But what happened next, no-one could have predicted.
Far ahead of the others who struggled to reach the fallen Rider's aid, the red dragon swooped down over him like a swallow; and at the lowest point of the arc his Rider leapt from his back. He hit the ground and rolled to his feet in one swift movement, running the short distance to the younger Rider. He skidded to a halt and fell to his knees; seemingly unaware that every eye on the battlefield was fixed on them.
"I don't care about my oath," he growled; "I should never have let this happen. Rest, little brother, I'll finish this."
"You can't break your oath," the other managed to say, coughing blood.
"I'll find a way."
The younger of the two stared at his self-confessed older brother in amazement; "No-one is strong enough to defy a vow in the Ancient Language."
"Vel eïnradhin iet ai Shur'tugal; wiol ono eka atra waíse, iet vo'breoal."
No-one was quite sure afterwards what had happened, or how. Magic users gave conflicting accounts of a strange spell the like of which they had never seen before; altering the way of things so that for the briefest of moments it was not impossible to break a vow in the Ancient Language, but doing so resulted in death. Others said that the two conflicting vows had cancelled each other out, and that the power of the spell which killed the King was so great that it also killed the caster. Whatever the truth truly was, in an instant two of the only three Riders in the world died.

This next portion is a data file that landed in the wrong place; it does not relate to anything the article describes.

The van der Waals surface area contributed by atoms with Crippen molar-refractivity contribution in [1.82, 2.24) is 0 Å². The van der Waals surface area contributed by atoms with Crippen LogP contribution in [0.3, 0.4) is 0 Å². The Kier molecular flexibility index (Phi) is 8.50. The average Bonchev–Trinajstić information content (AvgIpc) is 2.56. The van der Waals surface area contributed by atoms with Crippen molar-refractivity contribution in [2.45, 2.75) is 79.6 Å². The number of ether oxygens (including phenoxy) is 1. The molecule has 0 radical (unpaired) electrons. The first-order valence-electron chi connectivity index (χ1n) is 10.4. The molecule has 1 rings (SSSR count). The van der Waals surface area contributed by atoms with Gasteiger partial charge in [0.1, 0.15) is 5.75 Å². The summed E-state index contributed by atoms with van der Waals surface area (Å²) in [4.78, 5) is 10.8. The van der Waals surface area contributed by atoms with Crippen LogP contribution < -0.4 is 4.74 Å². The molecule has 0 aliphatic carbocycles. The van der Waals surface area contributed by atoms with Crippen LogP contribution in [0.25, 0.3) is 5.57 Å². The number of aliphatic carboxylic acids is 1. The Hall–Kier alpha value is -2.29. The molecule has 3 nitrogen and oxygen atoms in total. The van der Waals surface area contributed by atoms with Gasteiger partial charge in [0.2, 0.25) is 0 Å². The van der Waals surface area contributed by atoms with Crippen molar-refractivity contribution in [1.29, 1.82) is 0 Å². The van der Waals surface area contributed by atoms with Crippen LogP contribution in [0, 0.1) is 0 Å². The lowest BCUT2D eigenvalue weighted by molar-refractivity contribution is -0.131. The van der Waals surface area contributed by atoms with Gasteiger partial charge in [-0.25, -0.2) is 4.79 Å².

The cries of victory or despair from the conflicting armies were drowned out by their Dragons' screams of agony.
Irony of ironies; that one whom they had denounced as a traitor should save them all. He smiled faintly and reached out to touch the cold stone; words of magic leapt unbidden to his mind. He spoke them with a half-smile lingering around the corners of his mouth and watched the third word insinuate itself into the second line; Rider, Warrior, Brother.
"Sé mor'ranr ono finna unin andlát, iet vo'breoal," he murmured.
With those words he turned and walked away from his brother's grave, accepting finally – as he should have all along – that they truly were brothers. But he had no time to reflect further: there was work to be done, and no matter what he had suffered, no-one would be better able to do it than him. People were counting on him to be strong and capable.
So it was not until later, alone in his tent, that he allowed himself to weep for his brother.
"Vel eïnradhin iet ai Shur'tugal; wiol ono eka atra waíse, iet vo'breoal." – Upon my word as a Rider; for you I will be, my brother.
"Sé mor'ranr ono finna unin andlát, iet vo'breoal." – May you find peace in death, my brother.
(Uh…"vo'breoal" was the best I could do for "brother", given that the term is never used in the books. It's an extrapolation from the word for family and what appears to be a male prefix)
Reviews will be magically turned into flowers and laid on Murtagh's grave. Flames will be shown to Saphira so she can laugh at how pathetic they are compared to her own.